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  • A true story.

    In Belgium we celebrate Sinterklaas - roughly the European equivalent of Santa Claus. It has nothing to do with Christmas, however. The holy man’s day is December 6th and Sinterklaas is the patron of children. His is purely a children’s celebration.
    Around that time a number of people will dress up like the old saint with the long red cloak, the staff and the white beard. His black servants in livery will carry a bag of presents and sweets to hand out, and the Sint will look in his big old book to see whether every child has been good.

    For quite some time, my uncle was an only child. My grandmother had nearly died giving birth to him and she was told not to have children for a while.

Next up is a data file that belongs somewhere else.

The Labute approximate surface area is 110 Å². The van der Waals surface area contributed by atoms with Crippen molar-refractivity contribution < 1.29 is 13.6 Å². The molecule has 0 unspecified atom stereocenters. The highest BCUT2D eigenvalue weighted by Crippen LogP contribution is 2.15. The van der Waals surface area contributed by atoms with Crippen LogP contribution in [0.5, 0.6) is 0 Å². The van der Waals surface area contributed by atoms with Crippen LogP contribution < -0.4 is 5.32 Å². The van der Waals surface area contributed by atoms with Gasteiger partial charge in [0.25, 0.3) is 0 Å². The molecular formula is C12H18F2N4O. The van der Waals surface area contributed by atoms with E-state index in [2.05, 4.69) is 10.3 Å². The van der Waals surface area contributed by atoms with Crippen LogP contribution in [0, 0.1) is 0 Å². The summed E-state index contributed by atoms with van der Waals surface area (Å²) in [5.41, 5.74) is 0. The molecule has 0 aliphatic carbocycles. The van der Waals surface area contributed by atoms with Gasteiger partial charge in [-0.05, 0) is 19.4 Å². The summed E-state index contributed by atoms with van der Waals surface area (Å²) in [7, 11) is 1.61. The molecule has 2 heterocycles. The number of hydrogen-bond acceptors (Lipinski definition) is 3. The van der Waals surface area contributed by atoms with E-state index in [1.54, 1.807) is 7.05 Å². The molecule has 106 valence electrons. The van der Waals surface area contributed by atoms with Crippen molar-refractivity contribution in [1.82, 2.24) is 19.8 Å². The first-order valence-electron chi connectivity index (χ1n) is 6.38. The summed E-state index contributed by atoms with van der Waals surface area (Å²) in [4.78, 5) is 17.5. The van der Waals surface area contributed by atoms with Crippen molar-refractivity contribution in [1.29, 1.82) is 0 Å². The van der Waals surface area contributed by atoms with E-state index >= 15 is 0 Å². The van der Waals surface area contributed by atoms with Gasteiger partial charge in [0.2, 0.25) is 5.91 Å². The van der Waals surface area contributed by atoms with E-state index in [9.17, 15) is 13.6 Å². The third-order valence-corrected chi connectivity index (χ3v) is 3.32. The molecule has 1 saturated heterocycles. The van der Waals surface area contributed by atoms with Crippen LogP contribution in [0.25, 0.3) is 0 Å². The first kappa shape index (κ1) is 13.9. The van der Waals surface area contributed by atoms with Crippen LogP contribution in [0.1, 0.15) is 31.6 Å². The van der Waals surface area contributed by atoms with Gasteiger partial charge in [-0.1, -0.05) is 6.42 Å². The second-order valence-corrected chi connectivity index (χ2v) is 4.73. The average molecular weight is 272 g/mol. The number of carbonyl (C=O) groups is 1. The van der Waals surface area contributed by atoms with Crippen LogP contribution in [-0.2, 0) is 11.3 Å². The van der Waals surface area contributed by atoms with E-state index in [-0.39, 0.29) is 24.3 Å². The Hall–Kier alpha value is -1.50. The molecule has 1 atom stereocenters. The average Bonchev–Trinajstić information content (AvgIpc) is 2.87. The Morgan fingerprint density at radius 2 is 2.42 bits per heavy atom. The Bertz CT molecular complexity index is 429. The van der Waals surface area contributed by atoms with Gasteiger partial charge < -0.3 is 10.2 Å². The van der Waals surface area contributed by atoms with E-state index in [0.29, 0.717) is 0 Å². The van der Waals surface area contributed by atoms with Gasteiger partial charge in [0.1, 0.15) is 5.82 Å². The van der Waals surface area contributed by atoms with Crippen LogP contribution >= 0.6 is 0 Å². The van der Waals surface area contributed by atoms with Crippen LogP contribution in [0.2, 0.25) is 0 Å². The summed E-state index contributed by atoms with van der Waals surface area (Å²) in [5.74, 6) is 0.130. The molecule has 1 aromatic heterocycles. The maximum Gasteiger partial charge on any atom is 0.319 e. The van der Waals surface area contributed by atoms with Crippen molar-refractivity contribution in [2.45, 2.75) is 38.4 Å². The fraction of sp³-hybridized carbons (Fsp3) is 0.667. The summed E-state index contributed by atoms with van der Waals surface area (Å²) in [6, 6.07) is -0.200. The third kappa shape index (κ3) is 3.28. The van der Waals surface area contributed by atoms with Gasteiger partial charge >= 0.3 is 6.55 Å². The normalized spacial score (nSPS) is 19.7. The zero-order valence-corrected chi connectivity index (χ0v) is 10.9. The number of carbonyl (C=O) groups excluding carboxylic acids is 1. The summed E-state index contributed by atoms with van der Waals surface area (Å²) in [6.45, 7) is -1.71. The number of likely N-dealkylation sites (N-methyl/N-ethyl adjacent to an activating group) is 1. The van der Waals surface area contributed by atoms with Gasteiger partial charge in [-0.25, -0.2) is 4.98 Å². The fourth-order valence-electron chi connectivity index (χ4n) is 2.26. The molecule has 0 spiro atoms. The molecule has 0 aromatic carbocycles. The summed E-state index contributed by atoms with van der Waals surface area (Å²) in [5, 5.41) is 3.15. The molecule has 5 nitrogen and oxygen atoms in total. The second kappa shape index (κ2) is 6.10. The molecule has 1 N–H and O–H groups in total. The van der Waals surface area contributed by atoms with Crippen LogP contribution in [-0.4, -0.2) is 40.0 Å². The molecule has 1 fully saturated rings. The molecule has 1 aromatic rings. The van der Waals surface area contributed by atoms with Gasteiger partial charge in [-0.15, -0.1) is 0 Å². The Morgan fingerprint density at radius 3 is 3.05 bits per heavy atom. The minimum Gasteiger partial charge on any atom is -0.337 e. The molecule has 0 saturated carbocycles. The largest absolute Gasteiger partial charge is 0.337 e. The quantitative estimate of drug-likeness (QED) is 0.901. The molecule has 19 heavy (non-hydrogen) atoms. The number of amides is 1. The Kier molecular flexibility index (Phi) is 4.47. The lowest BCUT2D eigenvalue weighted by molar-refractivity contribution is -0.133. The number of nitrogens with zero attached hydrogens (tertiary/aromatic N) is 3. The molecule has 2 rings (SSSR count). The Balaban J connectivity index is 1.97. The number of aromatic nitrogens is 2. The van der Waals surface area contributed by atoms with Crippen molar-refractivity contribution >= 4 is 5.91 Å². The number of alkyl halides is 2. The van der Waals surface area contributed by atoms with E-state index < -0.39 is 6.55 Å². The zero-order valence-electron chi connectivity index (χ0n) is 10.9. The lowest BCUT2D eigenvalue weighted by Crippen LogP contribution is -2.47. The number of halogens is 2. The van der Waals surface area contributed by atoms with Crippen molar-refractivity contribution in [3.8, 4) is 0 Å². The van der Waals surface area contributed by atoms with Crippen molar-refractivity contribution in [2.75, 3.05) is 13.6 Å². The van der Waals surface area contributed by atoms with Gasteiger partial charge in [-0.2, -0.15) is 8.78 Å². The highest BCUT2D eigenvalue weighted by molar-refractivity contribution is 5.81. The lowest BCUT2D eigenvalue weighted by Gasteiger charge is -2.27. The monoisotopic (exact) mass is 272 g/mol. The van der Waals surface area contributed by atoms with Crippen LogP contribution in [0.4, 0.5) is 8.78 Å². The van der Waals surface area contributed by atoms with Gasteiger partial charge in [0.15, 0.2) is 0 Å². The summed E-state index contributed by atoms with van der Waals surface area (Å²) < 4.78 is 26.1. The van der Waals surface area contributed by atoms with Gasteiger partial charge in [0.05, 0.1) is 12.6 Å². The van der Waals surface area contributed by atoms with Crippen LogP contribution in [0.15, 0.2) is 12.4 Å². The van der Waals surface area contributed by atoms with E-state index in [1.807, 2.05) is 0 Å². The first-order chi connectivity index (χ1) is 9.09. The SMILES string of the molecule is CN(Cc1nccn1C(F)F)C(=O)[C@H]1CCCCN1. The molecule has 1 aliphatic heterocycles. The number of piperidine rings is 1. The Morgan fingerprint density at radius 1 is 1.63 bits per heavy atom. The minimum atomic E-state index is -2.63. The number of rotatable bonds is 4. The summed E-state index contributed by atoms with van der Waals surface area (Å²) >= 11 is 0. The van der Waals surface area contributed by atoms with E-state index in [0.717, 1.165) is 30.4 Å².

When my uncle was five years old, an aunt took him along to see Sinterklaas for the first time. They went to Brussels (another first), where the Sinterklaas-on-duty sat on a throne in a big department store the likes of which his little village didn’t know. Doubtlessly an overwhelming experience for any child.

    All children in turn were invited to come up to the holy man, sit on his lap and talk to him a bit. Sinterklaas would usually ask if they’d been good, and what they would like as a present this year. Afterwards the kid would get a sweet or some small toy. When his turn came, and my uncle was asked what he wanted, he replied: ‘A little sister.’

    The good holy man hesitated. ‘As for this year I’m afraid that’s impossible. And I can’t make you any promises. But if you are very VERY good, you save all your money and you listen to your mum and dad, and you behave yourself all year, maybe, MAYBE next year you might get a little sister.’

    My uncle promised him, and went home.
    Exactly one year later, on December 6th, my mother was born.
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